Up, Down, and Content Through It All

On a shelf in my office stands a first-place trophy for bowling. Draped over it is a last-place crying towel. I keep them together to remind me of life’s ups and downs. One day you’re on top and the next you may be at the bottom.

Paul understood this well. In Philippians 4:11-12 he said: “I have learned to be content whatever the circumstances. I know what it is to be in need, and I know what it is to have plenty. I have learned the secret of being content in any and every situation, whether well fed or hungry, whether living in plenty or in want.” As you can read in his letters, he experienced many ups and downs, more than most of us ever have or will.

When Paul said he knew what it meant to be in need, he wasn’t kidding. While I’m sure he didn’t enjoy the times of need, he learned from them and kept going. He learned, and so can we, to be thankful for the times we’re flying high (in all things give thanks) but not surprised when things turn sour (think it not strange when fiery trials come). And like Paul, we can learn to be content in every situation.

That is so easy to say, yet so hard to do. But if Paul could do it, can’t we? We have the same Holy Spirit to comfort and guide us through the deep valleys. We have the joy of the Lord as our strength. We have the hope of the resurrection and the promise of eternal life. And we have Jesus, who understands everything we’re going through.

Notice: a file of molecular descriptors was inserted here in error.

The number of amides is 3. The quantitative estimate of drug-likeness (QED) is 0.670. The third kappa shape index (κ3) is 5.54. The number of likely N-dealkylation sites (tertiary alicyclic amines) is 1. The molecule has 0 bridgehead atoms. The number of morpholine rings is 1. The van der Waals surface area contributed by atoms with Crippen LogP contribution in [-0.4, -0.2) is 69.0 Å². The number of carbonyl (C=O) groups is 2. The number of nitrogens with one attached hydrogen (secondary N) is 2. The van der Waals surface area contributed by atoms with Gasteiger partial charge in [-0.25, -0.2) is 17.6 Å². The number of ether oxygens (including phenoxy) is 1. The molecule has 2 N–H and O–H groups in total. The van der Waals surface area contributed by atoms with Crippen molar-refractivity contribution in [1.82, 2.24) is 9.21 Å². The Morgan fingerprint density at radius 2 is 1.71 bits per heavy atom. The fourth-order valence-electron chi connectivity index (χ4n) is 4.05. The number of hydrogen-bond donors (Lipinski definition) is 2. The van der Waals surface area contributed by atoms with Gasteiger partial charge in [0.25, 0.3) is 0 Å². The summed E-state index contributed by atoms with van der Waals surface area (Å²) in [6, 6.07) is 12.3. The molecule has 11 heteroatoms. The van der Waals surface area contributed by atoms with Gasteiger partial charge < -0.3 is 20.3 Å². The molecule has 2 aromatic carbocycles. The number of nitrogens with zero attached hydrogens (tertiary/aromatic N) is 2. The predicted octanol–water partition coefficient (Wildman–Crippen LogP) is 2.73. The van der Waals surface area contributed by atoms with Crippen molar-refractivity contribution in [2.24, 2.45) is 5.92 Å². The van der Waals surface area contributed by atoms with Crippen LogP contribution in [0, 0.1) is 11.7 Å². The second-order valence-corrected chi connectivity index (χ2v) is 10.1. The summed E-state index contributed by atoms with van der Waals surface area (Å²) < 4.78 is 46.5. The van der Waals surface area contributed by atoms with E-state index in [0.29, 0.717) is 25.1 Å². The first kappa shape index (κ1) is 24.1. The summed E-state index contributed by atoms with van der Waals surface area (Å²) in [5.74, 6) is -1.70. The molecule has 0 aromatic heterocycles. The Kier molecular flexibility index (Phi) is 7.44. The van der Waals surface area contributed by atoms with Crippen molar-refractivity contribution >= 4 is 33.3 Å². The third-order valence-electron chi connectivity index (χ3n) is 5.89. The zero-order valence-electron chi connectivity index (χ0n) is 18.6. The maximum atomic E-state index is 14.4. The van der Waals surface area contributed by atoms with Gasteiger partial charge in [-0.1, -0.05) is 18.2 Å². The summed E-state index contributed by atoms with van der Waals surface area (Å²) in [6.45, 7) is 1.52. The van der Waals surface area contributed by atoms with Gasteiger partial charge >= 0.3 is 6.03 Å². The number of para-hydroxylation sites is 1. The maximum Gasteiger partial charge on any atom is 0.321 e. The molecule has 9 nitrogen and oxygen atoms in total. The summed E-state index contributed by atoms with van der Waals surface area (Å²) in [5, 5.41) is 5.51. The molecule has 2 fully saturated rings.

Jesus experienced his share of life’s ups and downs, too. As we read in John 1:1, he enjoyed the glory of the Godhead from eternity. But Philippians 2 explains that he didn’t hold on to it, but humbled himself to come to us as a baby, born in humble circumstances. He learned to walk and to talk and to work, building with his dad. He then became a rabbi, a big accomplishment in his society. He was followed by crowds and sought after by the sick and hurting. For a normal human, such things might be cause for celebration. I’m sure Jesus took them in stride. Among his high points must have been the incredible intimacy he enjoyed with his Father.

He also had lows: betrayal, trial, crucifixion and death. A big high followed—the resurrection.

I used to think Jesus understands us simply because he was human. But I think there’s more to it. We often don’t understand everything behind a trial or even a mountaintop experience. Sometimes that’s a good thing. But Jesus, the Son of God incarnate, really did understand. We can rest assured that even though he wasn’t a woman, didn’t have to go through old age or debilitating disease, or any of the other experiences we sometimes wonder if he can relate to, he understands.

We will have our ups and downs. We’ll have trials and we’ll have high moments. We’ll continue to earn first-place trophies and crying towels. Neither should surprise or devastate us. Remember Paul, content in every situation. Remember Jesus, who understands more than we can comprehend. Enjoy the highs and don’t worry about the lows. Make the best of them, as one team on my bowling league jokes, and make a quilt out of all those crying towels!

Tammy Tkach, 2011

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